46 Replies to “How To Third Ball Attack Instead Of Pushing – Table Tennis University”

  1. If you're serious about becoming a top table tennis player, you need to check out Coach Tao Li's complete TTU online video training course. Enroll TODAY at… http://tinyurl.com/TableTennisUniversity

  2. yep that's a goo advice. My coach told this too.
    this is not good with very good opponents because, on this video the helper is just not playing, he's justing gently pushing back the serve with a Sllloooow return.In those conditions, of course, it's easy to attack. but with a fast return you don't know where it goes……

  3. Interesting…am gonna try this. Specifically, when you use the Pendulum serve that pushes the ball towards your backhand.

  4. thanks coach for the tip, im a long pips player, usually my serve return are on my deep backhand side. your tip got me an idea where to stand after serve and i have to develop a strong pivot footwork to cover the rest of table. more power

  5. I serve with reverse pendulum because the spin of the ball wil react with the rubber and the ball goes every time to my forehand side and I can loop kill directly

  6. Hello Coach Li, first off thank you so much for these videos, I learned a lot already from just watching two! If I can give some suggestions, it would be helpful for you to separate the videos into playlists with beginner/intermediate/advanced so people who are starting out can learn the fundamentals before moving on.

  7. If the ball goes to your backhand side. And no more time to adjust for your forehand. Like how mostly Zhang Jike, Ma Long does. They use backhand. Deep strong backhand to lift the ball up the table and the rally goes on. πŸ™‚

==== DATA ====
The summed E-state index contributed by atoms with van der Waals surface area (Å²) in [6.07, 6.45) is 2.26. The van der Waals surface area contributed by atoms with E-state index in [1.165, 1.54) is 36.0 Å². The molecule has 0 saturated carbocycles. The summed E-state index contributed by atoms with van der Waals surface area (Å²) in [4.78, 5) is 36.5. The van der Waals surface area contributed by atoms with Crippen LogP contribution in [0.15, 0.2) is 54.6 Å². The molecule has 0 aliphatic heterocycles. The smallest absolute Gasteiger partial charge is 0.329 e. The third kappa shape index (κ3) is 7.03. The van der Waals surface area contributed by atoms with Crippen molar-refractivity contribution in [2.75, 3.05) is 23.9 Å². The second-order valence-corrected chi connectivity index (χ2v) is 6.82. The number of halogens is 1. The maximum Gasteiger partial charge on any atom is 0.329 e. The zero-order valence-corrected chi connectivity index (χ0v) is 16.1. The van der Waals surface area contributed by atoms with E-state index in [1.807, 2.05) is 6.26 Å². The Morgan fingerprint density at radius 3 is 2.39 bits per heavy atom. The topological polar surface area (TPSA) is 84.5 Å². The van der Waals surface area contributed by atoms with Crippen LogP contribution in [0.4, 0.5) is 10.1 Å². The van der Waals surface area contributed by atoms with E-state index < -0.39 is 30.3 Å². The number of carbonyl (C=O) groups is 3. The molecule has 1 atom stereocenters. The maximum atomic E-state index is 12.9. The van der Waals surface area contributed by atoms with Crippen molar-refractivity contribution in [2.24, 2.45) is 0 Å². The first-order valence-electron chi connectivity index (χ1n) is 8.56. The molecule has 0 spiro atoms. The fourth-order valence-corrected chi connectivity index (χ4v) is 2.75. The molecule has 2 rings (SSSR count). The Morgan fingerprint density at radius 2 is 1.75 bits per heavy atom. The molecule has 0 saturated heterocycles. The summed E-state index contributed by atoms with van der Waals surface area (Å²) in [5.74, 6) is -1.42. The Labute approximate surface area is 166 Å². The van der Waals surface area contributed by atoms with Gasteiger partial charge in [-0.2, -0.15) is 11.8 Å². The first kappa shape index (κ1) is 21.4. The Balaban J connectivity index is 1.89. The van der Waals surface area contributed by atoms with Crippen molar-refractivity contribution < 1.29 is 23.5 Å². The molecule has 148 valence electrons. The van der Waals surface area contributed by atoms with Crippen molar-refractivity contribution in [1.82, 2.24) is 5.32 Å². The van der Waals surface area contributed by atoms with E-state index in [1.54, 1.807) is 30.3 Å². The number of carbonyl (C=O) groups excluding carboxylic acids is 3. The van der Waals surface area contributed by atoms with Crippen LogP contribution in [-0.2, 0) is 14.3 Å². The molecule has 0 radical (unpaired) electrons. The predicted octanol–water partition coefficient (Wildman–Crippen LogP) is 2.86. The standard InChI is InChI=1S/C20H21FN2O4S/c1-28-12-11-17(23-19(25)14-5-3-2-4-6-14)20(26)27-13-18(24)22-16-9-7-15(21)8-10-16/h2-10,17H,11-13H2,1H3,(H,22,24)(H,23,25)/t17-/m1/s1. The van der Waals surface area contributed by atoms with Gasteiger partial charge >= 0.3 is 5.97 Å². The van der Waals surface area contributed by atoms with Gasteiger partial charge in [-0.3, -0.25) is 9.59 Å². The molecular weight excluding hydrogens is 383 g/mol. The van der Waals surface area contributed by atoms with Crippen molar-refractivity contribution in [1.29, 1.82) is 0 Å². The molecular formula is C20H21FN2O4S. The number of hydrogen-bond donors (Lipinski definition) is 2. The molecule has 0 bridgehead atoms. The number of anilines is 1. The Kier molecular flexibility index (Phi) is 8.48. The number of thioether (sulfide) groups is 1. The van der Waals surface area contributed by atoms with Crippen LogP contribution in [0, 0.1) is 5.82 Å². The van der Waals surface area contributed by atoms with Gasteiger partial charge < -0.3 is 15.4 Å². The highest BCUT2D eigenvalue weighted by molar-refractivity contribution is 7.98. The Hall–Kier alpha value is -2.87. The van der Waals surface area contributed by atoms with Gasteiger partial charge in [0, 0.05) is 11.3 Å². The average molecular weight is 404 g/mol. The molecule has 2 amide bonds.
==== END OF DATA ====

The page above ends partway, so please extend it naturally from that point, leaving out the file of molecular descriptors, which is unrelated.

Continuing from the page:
8. No…just look how the Chinese does after they served.Β  They prepare for the backhand return of their opponent. And if there is enough time to move for the forehand loop. They does. Chinese never leave any side of the table unguarded. Together with their super fast footwork. They can achieve strong forehand. Like Zhang Jike does. Just look at the muscles of his legs. Hahaha. Jaw-dropping footwork!!!

  9. My father did the same thing, the point is to take any and every chance to gain the advantage over your opponent and to expect that the opponent will expect it and/or your opponent will do better. Just watch the ball, where the opponent is positioned, where you think he will try to position himself, etc. If a ball comes straight to you and you can move yourself to attack the ball, do it, youd be an idiot not to, and dont give your opponent that opportunity if you can do anything else that can succeed as much or better–in other words, that would be a stupid mistake

  10. Bought all the dvd's and used the service mastery one the most.
    Maybe the English of the coach could have been worked one, but overall these are VERY good for beginners and seasoned playersΒ 

  11. . . . sometimes happens to me ! Could maybe try practising brushing the ball lightly to develop greater spin in your attack – I find good spin is more useful than more power. Also try heavy top-spin into the opponent's body (and/or their cross-over point). If it keeps coming back high, I eventually try a chop/smash, which is a shot I improvise and works quite well mostly.
    K. (Level 2 Coach)

  12. His English is good enough, but he might not express himself as well as he would with his mother tongue? Xie Xie TTM

  13. These videos are only for beginners! If I am the opponent, I will loop if you serve long and push short if you serve short underspin.

  14. If your serves are being attacked we suggest working on your serves. The first step to executing planned attacks is having a variety of effective, deceptive serves.

  15. But if your partner had attacked your ball on the end of the forehand you wont dream of bringing it back on the table

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